• I think your Literal-minded Descriptive must be an example of "Humpty-Dumptyism". After staring at it for several seconds trying to figure out what it might mean, I cut&pasted it into Google, but that produced just three (uninformative) results. So I figured maybe I should try "Literal-minded Descriptivist", but that got no hits at all! (Just kidding - I'm sure you meant prescriptivist! :) Jan 29 '13 at 17:28
  • @FumbleFingers Ha! You are right: I DID mean "Descriptivist" as a tongue-in-cheek response to your original comment about 'literal-minded pendants'. And yes, Humpty-Dumptyism allows me to be cromulent everywhere there's space!
    – BryanH
    Jan 29 '13 at 19:48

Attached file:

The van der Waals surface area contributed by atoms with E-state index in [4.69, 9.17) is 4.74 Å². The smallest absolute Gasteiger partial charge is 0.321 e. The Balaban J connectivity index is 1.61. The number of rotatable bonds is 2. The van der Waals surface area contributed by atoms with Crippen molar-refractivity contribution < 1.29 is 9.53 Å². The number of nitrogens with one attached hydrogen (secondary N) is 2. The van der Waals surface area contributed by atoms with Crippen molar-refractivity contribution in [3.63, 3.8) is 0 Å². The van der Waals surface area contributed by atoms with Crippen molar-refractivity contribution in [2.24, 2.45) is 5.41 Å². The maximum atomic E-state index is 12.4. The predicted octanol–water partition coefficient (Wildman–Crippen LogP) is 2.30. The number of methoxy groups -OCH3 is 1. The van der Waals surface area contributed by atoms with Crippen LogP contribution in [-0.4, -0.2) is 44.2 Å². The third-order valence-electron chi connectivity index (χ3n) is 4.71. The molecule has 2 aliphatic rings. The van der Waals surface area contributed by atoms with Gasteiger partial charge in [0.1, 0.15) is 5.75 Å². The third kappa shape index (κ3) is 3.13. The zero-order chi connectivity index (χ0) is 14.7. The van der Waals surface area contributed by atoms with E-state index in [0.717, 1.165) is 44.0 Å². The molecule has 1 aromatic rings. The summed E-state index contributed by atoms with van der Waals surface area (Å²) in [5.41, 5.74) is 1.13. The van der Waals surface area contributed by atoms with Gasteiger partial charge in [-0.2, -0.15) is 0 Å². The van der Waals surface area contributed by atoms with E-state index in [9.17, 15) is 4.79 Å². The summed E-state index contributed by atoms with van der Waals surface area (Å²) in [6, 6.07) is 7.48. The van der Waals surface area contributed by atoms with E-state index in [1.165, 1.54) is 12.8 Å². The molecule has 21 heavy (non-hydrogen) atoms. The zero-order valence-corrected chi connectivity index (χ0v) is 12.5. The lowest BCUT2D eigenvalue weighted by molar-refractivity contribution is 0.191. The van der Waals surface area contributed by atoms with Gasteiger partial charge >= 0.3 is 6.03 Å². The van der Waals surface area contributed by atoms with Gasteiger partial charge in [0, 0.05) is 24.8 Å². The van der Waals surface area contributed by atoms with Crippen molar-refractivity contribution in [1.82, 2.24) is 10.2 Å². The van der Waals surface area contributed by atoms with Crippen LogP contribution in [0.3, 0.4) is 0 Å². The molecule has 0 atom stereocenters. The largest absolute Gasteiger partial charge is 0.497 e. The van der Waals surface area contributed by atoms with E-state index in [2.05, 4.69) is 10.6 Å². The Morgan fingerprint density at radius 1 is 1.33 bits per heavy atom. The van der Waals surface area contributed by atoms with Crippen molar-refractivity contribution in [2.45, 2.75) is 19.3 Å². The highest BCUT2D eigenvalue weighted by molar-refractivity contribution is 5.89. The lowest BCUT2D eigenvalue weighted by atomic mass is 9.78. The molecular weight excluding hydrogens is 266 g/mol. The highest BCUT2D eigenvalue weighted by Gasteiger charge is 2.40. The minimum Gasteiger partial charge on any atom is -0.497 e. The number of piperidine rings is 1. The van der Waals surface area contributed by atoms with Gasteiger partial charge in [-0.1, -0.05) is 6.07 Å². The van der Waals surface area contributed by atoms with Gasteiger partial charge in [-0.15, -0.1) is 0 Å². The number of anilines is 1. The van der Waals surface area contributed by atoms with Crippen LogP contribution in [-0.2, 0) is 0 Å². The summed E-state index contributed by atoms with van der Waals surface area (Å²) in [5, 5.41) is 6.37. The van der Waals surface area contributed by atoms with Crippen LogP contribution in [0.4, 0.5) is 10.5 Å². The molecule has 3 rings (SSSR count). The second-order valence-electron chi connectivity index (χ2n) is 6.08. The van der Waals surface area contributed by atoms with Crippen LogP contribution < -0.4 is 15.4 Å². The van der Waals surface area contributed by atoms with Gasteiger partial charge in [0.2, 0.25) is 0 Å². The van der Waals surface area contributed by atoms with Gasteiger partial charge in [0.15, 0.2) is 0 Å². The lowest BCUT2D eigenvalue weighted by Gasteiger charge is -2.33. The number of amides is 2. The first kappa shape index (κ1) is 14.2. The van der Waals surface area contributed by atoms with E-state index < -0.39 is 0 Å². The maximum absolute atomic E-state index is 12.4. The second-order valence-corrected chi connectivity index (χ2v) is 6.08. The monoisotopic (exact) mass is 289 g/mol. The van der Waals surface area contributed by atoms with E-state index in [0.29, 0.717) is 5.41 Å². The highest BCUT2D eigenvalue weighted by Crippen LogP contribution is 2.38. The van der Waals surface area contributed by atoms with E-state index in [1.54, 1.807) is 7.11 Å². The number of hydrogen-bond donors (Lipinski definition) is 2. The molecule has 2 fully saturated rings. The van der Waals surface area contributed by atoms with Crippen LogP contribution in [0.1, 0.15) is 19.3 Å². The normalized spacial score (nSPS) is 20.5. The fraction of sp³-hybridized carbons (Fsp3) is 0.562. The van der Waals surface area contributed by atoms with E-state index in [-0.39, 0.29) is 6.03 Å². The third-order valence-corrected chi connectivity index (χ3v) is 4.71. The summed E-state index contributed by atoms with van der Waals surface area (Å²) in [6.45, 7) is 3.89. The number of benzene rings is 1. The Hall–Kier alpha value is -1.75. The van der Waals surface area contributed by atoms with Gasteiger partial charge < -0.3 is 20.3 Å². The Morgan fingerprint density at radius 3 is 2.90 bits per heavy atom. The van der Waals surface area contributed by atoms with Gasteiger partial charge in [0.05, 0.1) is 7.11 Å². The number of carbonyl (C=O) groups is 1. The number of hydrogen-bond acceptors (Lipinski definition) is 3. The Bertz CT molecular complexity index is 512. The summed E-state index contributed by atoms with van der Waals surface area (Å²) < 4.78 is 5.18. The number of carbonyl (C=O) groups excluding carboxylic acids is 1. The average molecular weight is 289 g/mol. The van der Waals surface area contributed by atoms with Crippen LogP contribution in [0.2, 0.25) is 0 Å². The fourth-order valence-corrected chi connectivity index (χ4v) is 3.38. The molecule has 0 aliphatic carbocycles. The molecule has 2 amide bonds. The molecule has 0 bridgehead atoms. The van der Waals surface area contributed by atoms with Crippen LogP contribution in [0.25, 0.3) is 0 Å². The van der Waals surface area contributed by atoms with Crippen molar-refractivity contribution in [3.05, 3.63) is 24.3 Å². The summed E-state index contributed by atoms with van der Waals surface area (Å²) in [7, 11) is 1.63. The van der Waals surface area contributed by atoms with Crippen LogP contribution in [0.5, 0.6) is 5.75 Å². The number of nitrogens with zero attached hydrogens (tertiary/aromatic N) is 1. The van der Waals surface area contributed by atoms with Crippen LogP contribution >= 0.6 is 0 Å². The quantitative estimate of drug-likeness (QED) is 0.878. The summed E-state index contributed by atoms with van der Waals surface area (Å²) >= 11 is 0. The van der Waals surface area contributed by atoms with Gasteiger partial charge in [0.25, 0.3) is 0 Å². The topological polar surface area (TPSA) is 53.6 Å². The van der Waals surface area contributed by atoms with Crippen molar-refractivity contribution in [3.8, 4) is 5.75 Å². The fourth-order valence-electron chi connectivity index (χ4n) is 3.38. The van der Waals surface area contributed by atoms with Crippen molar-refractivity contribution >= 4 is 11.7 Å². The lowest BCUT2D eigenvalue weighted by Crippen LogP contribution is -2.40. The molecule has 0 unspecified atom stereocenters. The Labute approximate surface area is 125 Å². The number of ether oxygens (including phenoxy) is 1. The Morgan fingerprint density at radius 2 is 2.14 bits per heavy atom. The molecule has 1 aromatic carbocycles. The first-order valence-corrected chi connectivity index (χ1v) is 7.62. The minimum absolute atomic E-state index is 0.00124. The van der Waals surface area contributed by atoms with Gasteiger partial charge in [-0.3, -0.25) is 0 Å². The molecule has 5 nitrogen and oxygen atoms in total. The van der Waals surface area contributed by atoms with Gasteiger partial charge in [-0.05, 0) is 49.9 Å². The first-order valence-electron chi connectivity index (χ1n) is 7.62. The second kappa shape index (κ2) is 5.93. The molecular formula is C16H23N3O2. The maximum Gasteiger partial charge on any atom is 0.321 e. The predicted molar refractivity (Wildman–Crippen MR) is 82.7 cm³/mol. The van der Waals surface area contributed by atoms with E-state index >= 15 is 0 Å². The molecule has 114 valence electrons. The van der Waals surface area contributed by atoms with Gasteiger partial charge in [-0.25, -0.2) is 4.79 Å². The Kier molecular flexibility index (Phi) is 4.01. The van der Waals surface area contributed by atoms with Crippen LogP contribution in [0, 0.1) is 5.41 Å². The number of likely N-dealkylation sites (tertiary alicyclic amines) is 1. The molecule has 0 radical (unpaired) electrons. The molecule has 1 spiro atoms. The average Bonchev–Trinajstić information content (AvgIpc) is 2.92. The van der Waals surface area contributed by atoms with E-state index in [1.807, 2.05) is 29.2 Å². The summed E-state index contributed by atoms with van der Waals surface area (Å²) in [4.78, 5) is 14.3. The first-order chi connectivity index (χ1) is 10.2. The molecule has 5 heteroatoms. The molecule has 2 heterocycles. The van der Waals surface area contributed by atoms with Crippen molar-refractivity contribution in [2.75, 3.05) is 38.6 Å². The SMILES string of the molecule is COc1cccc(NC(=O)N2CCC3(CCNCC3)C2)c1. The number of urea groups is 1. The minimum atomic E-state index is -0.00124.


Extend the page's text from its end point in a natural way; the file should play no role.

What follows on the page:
• I'm only a foot-soldier in Humpty Dumpty's army, but rest assured if I had been one of his "five-star generals" I'd definitely have recommended you for a campaign medal there, for so assiduously putting his principles into practice! Jan 29 '13 at 22:07

Like many prescriptive rules of its type, this dichotomy was never actually the tradition.

In reality, bad has always been used as a synonym for this sense of poor. (In fact, bad began to be used this way slightly before it was ever used in the moral sense!)

  • According to the OED, the first citation of bad in the moral/value sense dates back to only 1325.
  • Bad in the sense of "not of the expected or requisite quality; poor, worthless; deficient, inferior; of a low standard, below par" dates back to 1276. This is cited throughout the centuries and into the present day. It has had a healthy existence throughout Modern English.

As you can see, bad has always been a synonym of this sense of poor. At a certain point in time, some prescriptivists began to advocate for the dichotomy that you describe, but this was never actually reflected in usage.